NEW YORK (AP) — Israel's Prime Minister Benjamin Netanyahu on Friday demanded that Palestinian President Mahmoud Abbas and his government explicitly condemn the murder of an Israeli settler couple by suspected Palestinian gunmen in the West Bank.
Meeting Secretary of State John Kerry in New York on Friday, Netanyahu said he appreciated U.S. condemnation of Thursday's attack and noted that some Palestinians had praised the killing, which left four young children orphaned. He said the only way to deal with incidents like it is to fight terrorism, and he called on the international community to press Abbas and the Palestinian Authority to act.
"I have to say I have yet to hear any condemnation from President Abbas and the Palestinian Authority," Netanyahu told Kerry. "Worse, I heard senior officials from his Fatah movement say 'This is the way to go'. No, it's not the way to go. The way to go ... is to fight terrorism and to make sure that terrorism reaps no rewards."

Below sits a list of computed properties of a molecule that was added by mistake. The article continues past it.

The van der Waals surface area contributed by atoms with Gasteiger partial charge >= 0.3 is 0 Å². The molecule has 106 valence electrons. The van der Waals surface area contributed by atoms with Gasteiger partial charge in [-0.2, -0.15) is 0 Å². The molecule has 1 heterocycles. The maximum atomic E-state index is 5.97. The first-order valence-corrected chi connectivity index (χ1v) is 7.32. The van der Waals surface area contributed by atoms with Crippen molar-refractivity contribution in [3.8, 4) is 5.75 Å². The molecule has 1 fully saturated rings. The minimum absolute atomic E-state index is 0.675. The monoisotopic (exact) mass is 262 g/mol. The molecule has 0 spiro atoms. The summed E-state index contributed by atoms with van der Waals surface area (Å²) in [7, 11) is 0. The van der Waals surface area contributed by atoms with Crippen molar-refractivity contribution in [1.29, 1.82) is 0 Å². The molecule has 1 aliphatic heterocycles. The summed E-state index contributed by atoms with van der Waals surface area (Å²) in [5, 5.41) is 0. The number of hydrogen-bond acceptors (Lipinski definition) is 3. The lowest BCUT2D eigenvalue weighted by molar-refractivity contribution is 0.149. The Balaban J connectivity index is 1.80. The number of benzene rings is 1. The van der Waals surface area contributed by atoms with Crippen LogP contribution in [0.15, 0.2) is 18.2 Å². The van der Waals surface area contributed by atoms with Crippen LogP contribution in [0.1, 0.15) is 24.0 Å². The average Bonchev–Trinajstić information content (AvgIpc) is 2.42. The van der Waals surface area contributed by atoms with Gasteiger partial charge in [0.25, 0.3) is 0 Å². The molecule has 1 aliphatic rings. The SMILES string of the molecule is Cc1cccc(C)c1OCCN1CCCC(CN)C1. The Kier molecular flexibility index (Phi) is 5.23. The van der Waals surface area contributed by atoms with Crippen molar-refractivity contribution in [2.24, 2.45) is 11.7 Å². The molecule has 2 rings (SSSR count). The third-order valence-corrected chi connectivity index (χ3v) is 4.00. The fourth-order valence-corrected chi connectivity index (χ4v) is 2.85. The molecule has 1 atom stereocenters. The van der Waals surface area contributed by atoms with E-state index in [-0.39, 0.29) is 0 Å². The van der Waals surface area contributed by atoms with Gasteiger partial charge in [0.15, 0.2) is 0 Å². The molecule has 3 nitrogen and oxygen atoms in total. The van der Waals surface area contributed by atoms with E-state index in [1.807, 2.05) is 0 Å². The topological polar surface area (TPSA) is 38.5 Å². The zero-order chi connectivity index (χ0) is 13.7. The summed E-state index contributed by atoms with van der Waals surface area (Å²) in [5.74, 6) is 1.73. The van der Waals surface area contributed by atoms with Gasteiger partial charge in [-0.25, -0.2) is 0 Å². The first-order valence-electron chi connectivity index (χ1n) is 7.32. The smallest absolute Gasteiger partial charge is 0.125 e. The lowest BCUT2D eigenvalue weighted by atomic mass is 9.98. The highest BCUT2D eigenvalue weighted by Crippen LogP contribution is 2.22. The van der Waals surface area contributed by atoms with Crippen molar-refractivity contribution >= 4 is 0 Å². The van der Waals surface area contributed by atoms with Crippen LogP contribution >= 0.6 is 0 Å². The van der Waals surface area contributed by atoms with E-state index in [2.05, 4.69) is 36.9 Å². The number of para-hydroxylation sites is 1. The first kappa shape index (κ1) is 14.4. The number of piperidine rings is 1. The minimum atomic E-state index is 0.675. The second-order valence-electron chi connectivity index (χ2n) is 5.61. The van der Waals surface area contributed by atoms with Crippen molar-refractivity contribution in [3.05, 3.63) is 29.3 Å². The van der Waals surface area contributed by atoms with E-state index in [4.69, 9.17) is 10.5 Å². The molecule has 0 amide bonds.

Netanyahu and Kerry both also noted the mass shooting at a college in Oregon on Thursday that left nine people and the gunman dead. They said Israel and the U.S. were united in grief over the two incidents.
"Our hearts go out to the families of the Israelis who have been lost," Kerry said. "Our hearts go out to the people of Oregon, too. We've had our own violence in our own country."
"We're sharing with you the grief that Israel feels today," he added. "I hope we can share also the efforts going forward to reduce and maybe ultimately one day eliminate" these "terrible losses" for the families.
Netanyahu said he shared Kerry's hope but that it would not likely be realized unless terrorism is stopped.
"Any path going forward requires one thing: You have to fight terror," Netanyahu said, reiterating his complaints about Palestinian incitement and praise for violence. "That's the pall that the international community must place on the Palestinian Authority. We're going to fight these terrorists and were going to fight them in ways that they will understand."